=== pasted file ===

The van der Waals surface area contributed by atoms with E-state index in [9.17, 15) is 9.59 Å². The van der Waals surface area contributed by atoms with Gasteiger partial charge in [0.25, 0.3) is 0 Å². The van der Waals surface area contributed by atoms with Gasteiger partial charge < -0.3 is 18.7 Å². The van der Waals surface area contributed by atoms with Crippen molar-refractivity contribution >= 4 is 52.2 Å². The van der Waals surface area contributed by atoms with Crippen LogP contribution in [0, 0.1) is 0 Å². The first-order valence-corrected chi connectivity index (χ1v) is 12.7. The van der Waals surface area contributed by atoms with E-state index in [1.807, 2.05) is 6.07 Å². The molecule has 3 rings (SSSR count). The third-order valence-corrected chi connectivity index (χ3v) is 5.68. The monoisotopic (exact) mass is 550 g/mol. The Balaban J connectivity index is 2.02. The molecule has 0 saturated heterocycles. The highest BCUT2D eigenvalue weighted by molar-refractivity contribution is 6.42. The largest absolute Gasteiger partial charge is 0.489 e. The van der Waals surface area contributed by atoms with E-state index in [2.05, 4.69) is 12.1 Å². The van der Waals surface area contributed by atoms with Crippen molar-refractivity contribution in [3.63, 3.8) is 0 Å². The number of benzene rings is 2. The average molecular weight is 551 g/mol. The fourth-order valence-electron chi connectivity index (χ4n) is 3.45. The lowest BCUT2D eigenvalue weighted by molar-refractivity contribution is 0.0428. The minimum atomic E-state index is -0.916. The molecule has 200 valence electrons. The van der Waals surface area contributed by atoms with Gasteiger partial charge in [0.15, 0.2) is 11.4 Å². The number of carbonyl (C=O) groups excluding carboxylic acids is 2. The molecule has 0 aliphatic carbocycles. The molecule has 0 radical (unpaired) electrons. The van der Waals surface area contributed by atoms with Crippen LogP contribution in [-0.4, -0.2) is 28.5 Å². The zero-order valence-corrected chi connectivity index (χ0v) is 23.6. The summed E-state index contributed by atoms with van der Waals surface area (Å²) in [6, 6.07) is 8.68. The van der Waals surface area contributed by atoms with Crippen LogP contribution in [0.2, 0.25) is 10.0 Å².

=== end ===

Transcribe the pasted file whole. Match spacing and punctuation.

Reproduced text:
The van der Waals surface area contributed by atoms with E-state index in [9.17, 15) is 9.59 Å². The van der Waals surface area contributed by atoms with Gasteiger partial charge in [0.25, 0.3) is 0 Å². The van der Waals surface area contributed by atoms with Gasteiger partial charge < -0.3 is 18.7 Å². The van der Waals surface area contributed by atoms with Crippen molar-refractivity contribution >= 4 is 52.2 Å². The van der Waals surface area contributed by atoms with Crippen LogP contribution in [0, 0.1) is 0 Å². The first-order valence-corrected chi connectivity index (χ1v) is 12.7. The van der Waals surface area contributed by atoms with E-state index in [1.807, 2.05) is 6.07 Å². The molecule has 3 rings (SSSR count). The third-order valence-corrected chi connectivity index (χ3v) is 5.68. The monoisotopic (exact) mass is 550 g/mol. The Balaban J connectivity index is 2.02. The molecule has 0 saturated heterocycles. The highest BCUT2D eigenvalue weighted by molar-refractivity contribution is 6.42. The largest absolute Gasteiger partial charge is 0.489 e. The van der Waals surface area contributed by atoms with E-state index in [2.05, 4.69) is 12.1 Å². The van der Waals surface area contributed by atoms with Crippen molar-refractivity contribution in [3.63, 3.8) is 0 Å². The number of benzene rings is 2. The average molecular weight is 551 g/mol. The fourth-order valence-electron chi connectivity index (χ4n) is 3.45. The lowest BCUT2D eigenvalue weighted by molar-refractivity contribution is 0.0428. The minimum atomic E-state index is -0.916. The molecule has 200 valence electrons. The van der Waals surface area contributed by atoms with Gasteiger partial charge in [0.15, 0.2) is 11.4 Å². The number of carbonyl (C=O) groups excluding carboxylic acids is 2. The molecule has 0 aliphatic carbocycles. The molecule has 0 radical (unpaired) electrons. The van der Waals surface area contributed by atoms with Crippen LogP contribution in [-0.4, -0.2) is 28.5 Å². The zero-order valence-corrected chi connectivity index (χ0v) is 23.6. The summed E-state index contributed by atoms with van der Waals surface area (Å²) in [6, 6.07) is 8.68. The van der Waals surface area contributed by atoms with Crippen LogP contribution in [0.2, 0.25) is 10.0 Å².